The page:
Laura’s background is in science communication but working for UWE for the past seven years has given her first-hand experience of how the department supports progression of those with families, and, is continuing that support in the current COVID-19 crisis. 

“When I first arrived at UWE, I only had one young child and when I got pregnant with my second child they were brilliant with maternity leave and also return to work. 

My line managers understand the situation and have been really supportive of me, so I’ve always been able to balance and pursue what I want to do, whilst still being able to be around with my kids as well. As I’ve developed projects of my own choice, I’ve slowly worked up my hours, from 3 to 4, and now 5 days a week. 

The culture as a whole in EDM is quite supportive of family demands, with meetings taking place after 10am and generally finishing by 4pm, to fit around school pick-ups and drop-offs. And when I’ve done teaching, they’ve been really supportive of organising teaching time to fit with the hours that I can do.”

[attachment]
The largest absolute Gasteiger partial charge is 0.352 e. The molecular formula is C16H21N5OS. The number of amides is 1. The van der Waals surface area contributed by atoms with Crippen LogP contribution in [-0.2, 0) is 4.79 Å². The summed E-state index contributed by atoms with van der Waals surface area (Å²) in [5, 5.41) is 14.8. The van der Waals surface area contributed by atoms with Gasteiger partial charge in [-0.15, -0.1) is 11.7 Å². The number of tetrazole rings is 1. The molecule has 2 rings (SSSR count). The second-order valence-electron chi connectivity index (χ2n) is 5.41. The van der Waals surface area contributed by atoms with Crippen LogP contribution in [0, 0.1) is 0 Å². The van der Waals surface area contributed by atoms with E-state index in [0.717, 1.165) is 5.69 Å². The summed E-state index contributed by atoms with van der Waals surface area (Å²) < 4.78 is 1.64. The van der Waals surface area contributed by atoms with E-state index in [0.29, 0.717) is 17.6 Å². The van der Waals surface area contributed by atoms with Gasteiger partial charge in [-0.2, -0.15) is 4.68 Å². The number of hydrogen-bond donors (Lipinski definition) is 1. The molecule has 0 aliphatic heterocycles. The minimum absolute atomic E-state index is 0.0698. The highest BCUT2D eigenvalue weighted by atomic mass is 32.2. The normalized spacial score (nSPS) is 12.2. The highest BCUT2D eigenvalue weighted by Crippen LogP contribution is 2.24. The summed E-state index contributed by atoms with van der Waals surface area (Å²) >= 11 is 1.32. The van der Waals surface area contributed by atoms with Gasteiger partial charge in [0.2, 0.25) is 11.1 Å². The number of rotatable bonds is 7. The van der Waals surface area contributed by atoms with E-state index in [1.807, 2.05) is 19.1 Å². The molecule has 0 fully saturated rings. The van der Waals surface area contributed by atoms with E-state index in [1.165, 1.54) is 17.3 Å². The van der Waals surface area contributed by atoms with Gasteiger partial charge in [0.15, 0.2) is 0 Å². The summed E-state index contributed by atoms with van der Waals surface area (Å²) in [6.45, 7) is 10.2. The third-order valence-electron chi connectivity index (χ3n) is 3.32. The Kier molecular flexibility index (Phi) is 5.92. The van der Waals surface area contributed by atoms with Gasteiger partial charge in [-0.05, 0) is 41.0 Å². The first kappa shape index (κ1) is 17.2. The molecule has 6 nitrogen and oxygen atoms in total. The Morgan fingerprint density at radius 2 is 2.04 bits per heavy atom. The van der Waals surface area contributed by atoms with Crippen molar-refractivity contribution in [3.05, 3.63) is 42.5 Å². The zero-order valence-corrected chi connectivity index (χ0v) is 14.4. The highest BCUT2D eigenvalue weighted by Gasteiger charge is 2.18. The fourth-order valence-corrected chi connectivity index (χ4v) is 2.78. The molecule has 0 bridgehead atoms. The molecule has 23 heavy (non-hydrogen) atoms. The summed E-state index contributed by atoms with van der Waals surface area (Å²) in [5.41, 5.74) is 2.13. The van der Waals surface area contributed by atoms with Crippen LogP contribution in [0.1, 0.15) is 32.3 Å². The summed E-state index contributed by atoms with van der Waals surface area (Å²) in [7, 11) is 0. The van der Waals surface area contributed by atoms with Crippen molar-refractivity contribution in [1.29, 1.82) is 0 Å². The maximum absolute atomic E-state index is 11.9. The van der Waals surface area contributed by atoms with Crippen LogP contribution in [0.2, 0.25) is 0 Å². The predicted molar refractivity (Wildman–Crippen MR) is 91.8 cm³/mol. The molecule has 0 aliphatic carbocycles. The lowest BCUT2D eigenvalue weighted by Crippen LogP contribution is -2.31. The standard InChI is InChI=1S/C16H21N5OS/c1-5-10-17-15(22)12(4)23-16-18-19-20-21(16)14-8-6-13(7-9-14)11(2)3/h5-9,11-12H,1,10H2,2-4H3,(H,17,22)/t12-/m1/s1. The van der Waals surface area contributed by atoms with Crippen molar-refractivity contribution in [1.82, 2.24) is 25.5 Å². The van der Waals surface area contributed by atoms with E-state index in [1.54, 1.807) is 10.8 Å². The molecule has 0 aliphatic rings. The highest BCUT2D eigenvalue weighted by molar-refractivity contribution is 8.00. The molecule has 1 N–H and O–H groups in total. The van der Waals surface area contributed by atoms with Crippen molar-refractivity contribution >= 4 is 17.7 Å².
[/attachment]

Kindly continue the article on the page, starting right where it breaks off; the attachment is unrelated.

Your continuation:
Laura’s particularly impressed by how UWE is protecting full pay for staff who are now juggling home-schooling responsibilities during the school shutdown in response to COVID-19. 

“I think we are really lucky working at UWE. There is a big understanding that with schools closed, work time is massively cut down and UWE has been really supportive of that. 

Lisa Brodie, head of the department, has been emphasizing a focus on what we can produce rather than the hours worked. It’s been great to have that understanding during all this craziness.” 

Laura’s experience as a working mum, has given her a good understanding of how supporting employees is crucial for a flourishing workforce. She used this experience in leading EDM’s recent bid to achieve renewal of a Bronze Athena SWAN award. Now Laura, along with other members of EDM’s Equity Diversity and Inclusivity committee, is taking further steps to embed inclusivity in the department, and it’s not just for staff… 

“The amazing thing is that we are embedding equity, diversity and inclusion into our student programme from September. Getting students thinking about these sort of practices and ideas whilst at UWE, to then take into their future work-life.” 

Engineers hit local schools during British Science Week